Even if we make allowances for poetic license, it strains the imagination to picture how lighting would strike from a clear blue sky. No other political statement has been parsed with as much frustration by Indian investors in recent times. In the end, the soaring stock indices on Friday indicate that the capital market has simply decided to discount the poet PM’s rambling utterances and ignore all the war rhetoric until it actually happens. Nobody in the financial sector is quite clear why the PM says one thing and does an about-turn the next day. And although he may have reacted angrily in Parliament when Sonia Gandhi levelled a direct allegation, the truth is that ordinary people are equally perplexed at the PM’s propensity to retract what he says. In fact, if the PM’s credibility were a listed stock, then the last few weeks would have seen Dalal Street’s punters hammering it into oblivion.
The forgotten man
When Home Trade and its partners, the Giltedge Group of Companies hit the headlines, one of the first things one noticed were their comprehensive websites. Suddenly the Home Trade site that popped up instantly does not open anymore. As for the Giltedge Group of Companies, it has been wiped clean off cyberspace. Also, there is something curious about the manner in which Sanjay Agarwal, after a brief disappearance, returned to Nagpur and gave himself up. While Agarwal and Ketan Sheth are in custody the third key man—the low profile Nandkishore Trivedi—has vanished from the scene. Those who were closely associated with Home Trade say that Trivedi was the brain behind the group and Agarwal its public face. The official documents of the two companies seem to confirm this. Trivedi is described as the man who ‘looks after the day-to-day financial and treasury operations at EDIL (a promoter of Home Trade)’. Moreover, he is a director in the scores of companies spawned by Home Trade, Ways India and Giltedge and even held a chunk of shares jointly with Sanjay Agarwal. Yet, the authorities and the CID are not even making an attempt to trace Trivedi or to question him. This somehow does not seem to be an oversight but a deliberate omission, especially since the grapevine says that investigators have noticed that large chunks of money has been directly remitted to Mauritius, where would have access to it.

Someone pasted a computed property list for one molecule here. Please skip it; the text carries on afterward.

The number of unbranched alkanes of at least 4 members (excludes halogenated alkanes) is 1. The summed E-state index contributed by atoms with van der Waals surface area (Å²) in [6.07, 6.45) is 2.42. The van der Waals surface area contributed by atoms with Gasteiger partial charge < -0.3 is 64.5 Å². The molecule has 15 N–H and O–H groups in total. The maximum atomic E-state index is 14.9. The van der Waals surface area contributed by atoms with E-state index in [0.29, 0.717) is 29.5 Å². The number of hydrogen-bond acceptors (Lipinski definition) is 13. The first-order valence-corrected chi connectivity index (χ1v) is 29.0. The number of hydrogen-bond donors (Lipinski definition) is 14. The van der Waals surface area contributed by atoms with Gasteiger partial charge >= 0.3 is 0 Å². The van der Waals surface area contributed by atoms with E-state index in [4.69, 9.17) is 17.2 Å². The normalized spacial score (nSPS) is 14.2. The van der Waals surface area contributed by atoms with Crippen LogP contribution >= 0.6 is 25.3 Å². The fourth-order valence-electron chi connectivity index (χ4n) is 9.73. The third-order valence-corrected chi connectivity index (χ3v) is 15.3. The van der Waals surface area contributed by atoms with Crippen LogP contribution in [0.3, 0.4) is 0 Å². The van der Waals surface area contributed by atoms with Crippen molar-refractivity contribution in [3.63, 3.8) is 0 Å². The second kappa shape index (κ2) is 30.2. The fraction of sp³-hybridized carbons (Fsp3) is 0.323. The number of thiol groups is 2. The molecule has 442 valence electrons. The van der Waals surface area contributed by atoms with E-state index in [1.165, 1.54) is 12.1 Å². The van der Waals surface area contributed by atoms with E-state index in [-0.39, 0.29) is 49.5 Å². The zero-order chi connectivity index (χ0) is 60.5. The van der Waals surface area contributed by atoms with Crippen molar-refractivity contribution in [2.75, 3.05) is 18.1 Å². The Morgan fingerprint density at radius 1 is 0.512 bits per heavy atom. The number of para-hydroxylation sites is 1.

While on websites, this one should be of academic interest to Rahul Bajaj, who is agitated that MNCs delisting from Indian bourses will provide little or no information to the public or their competition. Infrastructure Leasing and Financial Services (IL&FS) probably boasts the most impressive list of shareholders but it is impossible to find out who they are, or anything else unless you approach the company itself for information. The institution has a spanking new building at Bandra Kurla complex which cost it several hundred crores of rupees, but when it comes to real estate in cyberspace it turns coy. It is not as though IL&FS is backward about adopting technology. Its vice-chairman is the India Commissioner on the Global Information Infrastructure Commission; its subsidiaries Investsmart, Debtonline.com and Schoolnet have comprehensive web presence and it runs an email service called Homenetmail. That is where you find a list of IL&FS’s shareholders: Unit Trust of India (UTI), HDFC, State Bank of India, Central Bank of India, International Finance Corporation, Washington, Orix of Japan, HSBC and the Government of Singapore. Should IL&FS too be forced to divest 24 per cent of its equity and be listed?
End of Shanti
With Tata-AIG having withdrawn its Shanti scheme (where the nominees of those who were lucky enough to die on six pre-declared public holidays, were in for a Rs 1-crore jackpot) another celebrity endorsement (this time by the highly credible Naseeruddin Shah) has ended. I had written about the dangers of celebrity endorsements long before the Home Trade fiasco (Financial Express, November 27, 2000, titled Bond Branding and Brand Ambassadors) and pointed out that brand ambassadors in the financial sector assumed the role of financial advisors. The specific case in point was Amitabh Bachchan and his endorsement of a financial institution’s products. Yet, neither Sebi nor the Reserve Bank of India could trouble themselves to examine the issue. Ironically, Sebi chose to remain silent, even though its rules for initial public offerings specifically ban celebrity endorsements. Will they now wake up and put some regulations in place? -- Sucheta Dalal